We spend a lot of money to secure our information. In fact, cybersecurity is one of the globe’s fastest-growing industries. According to Gartner, IT security spending will top $81.6 billion for 2016, an increase of 7.9 percent over 2015, and that market is expected to more than double in just three years.
It’s interesting then to note that the same businesses that are willing to pay big bucks to secure information are less likely to invest time and money to educate their employees on cybersecurity practices. In a recent survey conducted by Enterprise Management Associates, just 56 percent of employees reported receiving cybersecurity awareness and policy training.
"Organizations are increasingly focusing on detection and response, because taking a preventive approach has not been successful in blocking malicious attacks," said Elizabeth Kim, a senior research analyst at Gartner. "We strongly advise businesses to balance their spending to include both."
Employee training can help reduce the number of incidents and lower the chances of suffering from a data breach. It’s often easy information for employers to share and employees to learn.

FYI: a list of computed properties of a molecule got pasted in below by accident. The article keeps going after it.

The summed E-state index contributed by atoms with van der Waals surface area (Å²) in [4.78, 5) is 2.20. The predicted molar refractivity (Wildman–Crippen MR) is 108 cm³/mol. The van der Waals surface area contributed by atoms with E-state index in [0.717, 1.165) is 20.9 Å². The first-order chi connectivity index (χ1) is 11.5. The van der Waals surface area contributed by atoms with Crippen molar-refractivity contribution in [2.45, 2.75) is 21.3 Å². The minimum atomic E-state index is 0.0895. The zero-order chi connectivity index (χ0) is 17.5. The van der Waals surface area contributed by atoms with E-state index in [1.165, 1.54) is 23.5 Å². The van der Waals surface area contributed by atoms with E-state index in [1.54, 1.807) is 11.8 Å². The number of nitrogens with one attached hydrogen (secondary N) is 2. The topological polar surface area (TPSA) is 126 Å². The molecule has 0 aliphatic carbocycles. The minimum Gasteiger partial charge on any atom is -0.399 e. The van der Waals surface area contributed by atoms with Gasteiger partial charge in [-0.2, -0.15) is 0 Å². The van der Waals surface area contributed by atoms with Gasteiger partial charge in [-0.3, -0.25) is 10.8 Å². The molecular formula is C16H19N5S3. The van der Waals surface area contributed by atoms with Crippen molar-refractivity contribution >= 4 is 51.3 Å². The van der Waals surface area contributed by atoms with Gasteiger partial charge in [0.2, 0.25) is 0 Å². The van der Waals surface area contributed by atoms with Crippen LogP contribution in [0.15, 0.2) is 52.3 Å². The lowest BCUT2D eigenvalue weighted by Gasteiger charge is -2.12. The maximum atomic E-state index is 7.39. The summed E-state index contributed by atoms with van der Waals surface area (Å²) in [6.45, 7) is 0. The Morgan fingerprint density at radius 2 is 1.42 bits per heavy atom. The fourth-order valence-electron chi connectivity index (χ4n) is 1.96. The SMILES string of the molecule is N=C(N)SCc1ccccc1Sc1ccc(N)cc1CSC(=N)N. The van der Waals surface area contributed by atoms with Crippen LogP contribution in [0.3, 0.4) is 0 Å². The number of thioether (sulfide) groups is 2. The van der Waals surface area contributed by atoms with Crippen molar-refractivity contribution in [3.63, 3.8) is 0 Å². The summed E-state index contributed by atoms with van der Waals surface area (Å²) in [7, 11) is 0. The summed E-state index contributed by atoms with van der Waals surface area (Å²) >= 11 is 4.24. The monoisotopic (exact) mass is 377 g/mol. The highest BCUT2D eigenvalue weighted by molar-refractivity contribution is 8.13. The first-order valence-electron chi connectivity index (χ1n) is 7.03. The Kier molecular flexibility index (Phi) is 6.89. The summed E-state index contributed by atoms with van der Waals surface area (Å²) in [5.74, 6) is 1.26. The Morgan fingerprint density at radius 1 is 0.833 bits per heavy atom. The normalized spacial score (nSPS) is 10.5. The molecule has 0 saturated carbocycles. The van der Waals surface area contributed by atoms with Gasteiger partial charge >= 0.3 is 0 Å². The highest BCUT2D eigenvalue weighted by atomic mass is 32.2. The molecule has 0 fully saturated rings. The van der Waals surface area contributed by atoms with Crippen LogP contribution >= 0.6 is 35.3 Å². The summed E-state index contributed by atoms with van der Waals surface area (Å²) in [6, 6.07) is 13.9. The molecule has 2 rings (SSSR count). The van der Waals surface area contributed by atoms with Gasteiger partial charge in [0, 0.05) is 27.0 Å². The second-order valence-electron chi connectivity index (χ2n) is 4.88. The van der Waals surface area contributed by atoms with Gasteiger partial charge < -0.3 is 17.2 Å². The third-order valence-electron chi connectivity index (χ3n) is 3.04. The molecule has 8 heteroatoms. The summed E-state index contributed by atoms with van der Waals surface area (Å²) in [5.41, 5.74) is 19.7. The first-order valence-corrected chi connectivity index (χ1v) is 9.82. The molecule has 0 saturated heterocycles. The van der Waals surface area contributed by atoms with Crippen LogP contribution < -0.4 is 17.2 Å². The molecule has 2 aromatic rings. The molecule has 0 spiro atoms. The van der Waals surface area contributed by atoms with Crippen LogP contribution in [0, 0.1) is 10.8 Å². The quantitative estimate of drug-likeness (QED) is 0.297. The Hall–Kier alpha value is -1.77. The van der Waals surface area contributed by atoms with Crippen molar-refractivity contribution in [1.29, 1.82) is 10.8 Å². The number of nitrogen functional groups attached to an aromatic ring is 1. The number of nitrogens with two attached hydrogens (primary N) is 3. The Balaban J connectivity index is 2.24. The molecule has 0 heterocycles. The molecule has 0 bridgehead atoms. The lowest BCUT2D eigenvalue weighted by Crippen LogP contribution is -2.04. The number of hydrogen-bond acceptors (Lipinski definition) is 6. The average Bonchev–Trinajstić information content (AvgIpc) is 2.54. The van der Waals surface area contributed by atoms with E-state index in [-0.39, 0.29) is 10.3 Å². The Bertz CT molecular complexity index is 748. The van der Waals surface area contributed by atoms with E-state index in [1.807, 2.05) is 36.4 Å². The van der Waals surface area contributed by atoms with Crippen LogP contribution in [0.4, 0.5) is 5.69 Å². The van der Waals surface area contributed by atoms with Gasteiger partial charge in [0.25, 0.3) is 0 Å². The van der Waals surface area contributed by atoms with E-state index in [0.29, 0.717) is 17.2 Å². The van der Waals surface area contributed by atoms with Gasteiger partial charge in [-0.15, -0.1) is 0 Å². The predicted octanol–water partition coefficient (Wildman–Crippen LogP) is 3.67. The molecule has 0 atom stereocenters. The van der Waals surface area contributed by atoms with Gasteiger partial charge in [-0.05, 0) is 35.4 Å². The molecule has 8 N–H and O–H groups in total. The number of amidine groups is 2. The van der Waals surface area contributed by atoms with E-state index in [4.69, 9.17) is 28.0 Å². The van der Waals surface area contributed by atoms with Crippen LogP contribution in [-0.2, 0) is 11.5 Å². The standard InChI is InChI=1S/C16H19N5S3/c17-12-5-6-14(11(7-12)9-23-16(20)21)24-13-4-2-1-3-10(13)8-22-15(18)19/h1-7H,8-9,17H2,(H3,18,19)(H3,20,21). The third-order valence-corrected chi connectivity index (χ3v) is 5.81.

Password management – Proper password management is key to any cybersecurity program. The technical barriers to entry are only as good as the passwords that unlock them. Employees should be required to use passwords that are a certain length, contain upper and lowercase letters and special characters. Consider two-factor authentication for sensitive information. This type of login requires knowledge of not just a password but also use of a phone or key fob.
Various research reports reveal more than two-thirds of data breaches can be attributed to human error. Companies would be wise to make 2017 a year they begin raising cybersecurity awareness for all employees, not just for the IT professionals among them.